Obstacles This work has been published in the Teen Ink monthly print magazine.

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   Living with Becker Muscular Dystrophy is by no means an easy life. It is a disease in which the muscles slowly degenerate until one is left confined to a wheelchair. I remember when I could walk, and run, and play with friends. This was long ago, however, and I have had to adapt to being confined to a wheelchair. There are things that I cannot do, and places that I would like to go, but they seem off limits. Wheelchairs can't go everywhere. This experience is one that has many lessons, and the person affected has no choice but learn. I believe that this disease, this life experience, has helped to make me who I am. It has not taken everything from me, but conversely has added to me. It never will take everything from me, as long as I have the will power and the positive attitude that living with this predicament has taught me.

When I first found out I had muscular dystrophy, I could still walk. To me it was just a name for some problem I was having. But more and more, as I started needing things that others didn't, it became clear that I was different. I was afraid people wouldn't like me and not want to include me in their games. I was afraid I was asking too much when I needed a classmate to pick up a pencil or get me a book. "Why couldn't he do it himself?" is probably what they asked. It was painful when teachers had to explain what was going on. I was so embarrassed and when I look back, I guess I was ashamed. I had to learn to accept it, and that others could accept me as well. I went through a period of having few friends and being very shy. But slowly I accepted the way I was and decided others would have to, too. If they didn't, then they were not my friends.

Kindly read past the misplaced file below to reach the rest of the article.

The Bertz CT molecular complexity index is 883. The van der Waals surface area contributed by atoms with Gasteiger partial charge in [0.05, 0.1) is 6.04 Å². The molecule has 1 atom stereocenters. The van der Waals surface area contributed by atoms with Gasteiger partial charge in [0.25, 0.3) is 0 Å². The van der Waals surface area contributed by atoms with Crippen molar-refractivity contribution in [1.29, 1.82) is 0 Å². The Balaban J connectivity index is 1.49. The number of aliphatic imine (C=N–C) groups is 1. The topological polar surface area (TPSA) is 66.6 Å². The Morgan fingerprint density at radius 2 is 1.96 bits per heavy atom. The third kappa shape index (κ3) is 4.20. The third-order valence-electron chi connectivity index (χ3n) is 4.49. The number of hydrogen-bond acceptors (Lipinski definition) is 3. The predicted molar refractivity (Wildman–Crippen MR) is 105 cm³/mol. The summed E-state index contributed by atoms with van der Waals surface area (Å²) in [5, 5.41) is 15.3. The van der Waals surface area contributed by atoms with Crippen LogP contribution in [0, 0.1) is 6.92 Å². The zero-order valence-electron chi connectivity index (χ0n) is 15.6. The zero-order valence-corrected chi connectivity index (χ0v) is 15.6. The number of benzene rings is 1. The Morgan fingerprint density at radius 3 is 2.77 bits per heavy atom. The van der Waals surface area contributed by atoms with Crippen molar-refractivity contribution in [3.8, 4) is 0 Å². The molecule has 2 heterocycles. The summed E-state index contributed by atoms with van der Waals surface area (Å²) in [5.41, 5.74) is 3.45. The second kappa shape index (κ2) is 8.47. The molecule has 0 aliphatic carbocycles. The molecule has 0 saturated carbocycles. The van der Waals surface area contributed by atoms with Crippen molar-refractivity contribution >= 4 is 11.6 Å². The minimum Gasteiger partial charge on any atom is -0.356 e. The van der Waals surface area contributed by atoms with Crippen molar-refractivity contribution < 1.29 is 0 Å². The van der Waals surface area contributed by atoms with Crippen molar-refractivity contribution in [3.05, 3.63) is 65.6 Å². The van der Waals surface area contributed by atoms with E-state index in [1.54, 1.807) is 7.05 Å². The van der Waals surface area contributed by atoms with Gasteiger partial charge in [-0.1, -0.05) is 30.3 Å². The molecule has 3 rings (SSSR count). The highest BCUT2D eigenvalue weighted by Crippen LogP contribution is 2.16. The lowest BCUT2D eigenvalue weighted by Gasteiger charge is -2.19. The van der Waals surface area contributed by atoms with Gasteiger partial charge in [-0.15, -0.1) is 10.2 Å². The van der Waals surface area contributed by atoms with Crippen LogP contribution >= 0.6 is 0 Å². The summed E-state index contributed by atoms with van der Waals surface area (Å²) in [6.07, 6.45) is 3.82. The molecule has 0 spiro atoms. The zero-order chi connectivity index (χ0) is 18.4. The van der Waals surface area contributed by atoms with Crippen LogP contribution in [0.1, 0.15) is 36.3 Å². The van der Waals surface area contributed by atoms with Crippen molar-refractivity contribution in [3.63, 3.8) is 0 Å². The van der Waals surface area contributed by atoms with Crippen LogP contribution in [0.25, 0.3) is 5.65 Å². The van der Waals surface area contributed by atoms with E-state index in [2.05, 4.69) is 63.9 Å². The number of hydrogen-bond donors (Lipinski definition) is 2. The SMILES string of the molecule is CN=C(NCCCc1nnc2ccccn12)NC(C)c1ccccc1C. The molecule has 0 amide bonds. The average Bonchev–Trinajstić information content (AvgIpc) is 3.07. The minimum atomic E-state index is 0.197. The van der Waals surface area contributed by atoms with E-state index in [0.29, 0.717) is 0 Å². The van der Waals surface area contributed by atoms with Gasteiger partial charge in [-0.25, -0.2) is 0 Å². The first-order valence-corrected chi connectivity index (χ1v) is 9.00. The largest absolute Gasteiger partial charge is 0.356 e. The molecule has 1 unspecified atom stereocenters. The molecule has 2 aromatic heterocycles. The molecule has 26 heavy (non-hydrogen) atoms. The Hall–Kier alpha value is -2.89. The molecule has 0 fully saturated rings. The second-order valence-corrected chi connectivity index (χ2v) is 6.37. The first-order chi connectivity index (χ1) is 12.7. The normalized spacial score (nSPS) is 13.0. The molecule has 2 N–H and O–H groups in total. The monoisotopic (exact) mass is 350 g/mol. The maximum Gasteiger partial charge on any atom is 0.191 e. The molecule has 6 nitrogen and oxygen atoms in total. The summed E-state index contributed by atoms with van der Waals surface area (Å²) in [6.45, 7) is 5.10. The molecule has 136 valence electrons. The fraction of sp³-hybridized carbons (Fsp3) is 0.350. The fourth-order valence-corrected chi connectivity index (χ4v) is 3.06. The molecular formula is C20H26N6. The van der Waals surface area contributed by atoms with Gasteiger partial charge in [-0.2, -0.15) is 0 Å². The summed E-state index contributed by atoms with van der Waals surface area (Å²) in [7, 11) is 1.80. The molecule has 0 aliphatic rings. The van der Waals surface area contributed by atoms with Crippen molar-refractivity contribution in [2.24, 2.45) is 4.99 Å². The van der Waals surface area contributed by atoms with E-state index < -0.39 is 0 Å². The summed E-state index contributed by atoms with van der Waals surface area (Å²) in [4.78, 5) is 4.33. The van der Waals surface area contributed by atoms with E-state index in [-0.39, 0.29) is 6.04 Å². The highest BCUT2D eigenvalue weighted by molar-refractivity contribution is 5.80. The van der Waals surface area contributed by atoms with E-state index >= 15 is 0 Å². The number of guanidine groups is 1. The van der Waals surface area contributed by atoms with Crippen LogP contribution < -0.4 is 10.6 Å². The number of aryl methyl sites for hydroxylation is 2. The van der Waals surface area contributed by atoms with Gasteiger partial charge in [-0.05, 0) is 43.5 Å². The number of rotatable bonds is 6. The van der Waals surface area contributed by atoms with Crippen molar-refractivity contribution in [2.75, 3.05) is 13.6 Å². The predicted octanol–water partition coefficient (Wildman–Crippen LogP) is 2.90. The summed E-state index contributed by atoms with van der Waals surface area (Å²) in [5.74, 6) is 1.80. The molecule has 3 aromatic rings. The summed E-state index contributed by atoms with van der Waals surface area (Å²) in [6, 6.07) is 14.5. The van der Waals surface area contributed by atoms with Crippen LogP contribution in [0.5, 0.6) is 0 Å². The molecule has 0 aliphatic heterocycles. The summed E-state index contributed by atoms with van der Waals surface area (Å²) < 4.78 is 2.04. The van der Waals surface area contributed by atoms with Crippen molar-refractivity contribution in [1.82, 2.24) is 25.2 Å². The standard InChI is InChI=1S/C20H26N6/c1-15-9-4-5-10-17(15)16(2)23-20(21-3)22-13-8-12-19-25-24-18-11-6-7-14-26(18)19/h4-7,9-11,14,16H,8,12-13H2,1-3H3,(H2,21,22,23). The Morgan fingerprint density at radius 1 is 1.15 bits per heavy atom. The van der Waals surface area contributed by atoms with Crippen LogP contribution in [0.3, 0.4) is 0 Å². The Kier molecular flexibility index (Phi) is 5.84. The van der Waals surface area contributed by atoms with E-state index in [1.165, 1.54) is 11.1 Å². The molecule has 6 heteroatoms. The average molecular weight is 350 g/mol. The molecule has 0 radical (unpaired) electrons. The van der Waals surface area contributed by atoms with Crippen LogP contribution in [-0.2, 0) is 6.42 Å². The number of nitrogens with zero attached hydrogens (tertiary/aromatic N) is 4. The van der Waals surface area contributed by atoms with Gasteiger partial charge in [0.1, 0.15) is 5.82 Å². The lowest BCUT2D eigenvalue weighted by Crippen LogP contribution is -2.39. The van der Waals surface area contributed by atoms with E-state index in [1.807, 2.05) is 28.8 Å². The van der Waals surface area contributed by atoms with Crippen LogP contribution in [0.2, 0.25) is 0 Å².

I learned the power of my will. I have to get up every morning and go through more than my peers. Everything is harder and takes longer. Sometimes it is frustrating. I used to get very angry, but I discovered that I was resourceful. If I couldn't do something one way because it was too difficult, I would find another way, and was usually successful. This taught me that if I didn't give up, and kept trying other ways, I would succeed.

I have to go to the hospital a lot. Some of the tests are painful. I imagine being someone different, someone who doesn't have this disease or has to go to the hospital. I hated that I had to go through all these tests. But I held onto the good things, and said to myself, "These tests will only take a few minutes, and tomorrow will be a lot more fun." With this thought, I could get through any test.

Not only does this disease teach me that I can overcome anything if I try, but also to look for the silver lining. It isn't just a silver lining, it's a filling. If I pull away the darkness of any dark cloud, I will find it is filled with silver. Whenever faced with a problem, I always remember this quote: "Obstacles are challenges for winners and excuses for losers." If I view life as a challenge, I know I can win." tf


This work has been published in the Teen Ink monthly print magazine. This piece has been published in Teen Ink’s monthly print magazine.






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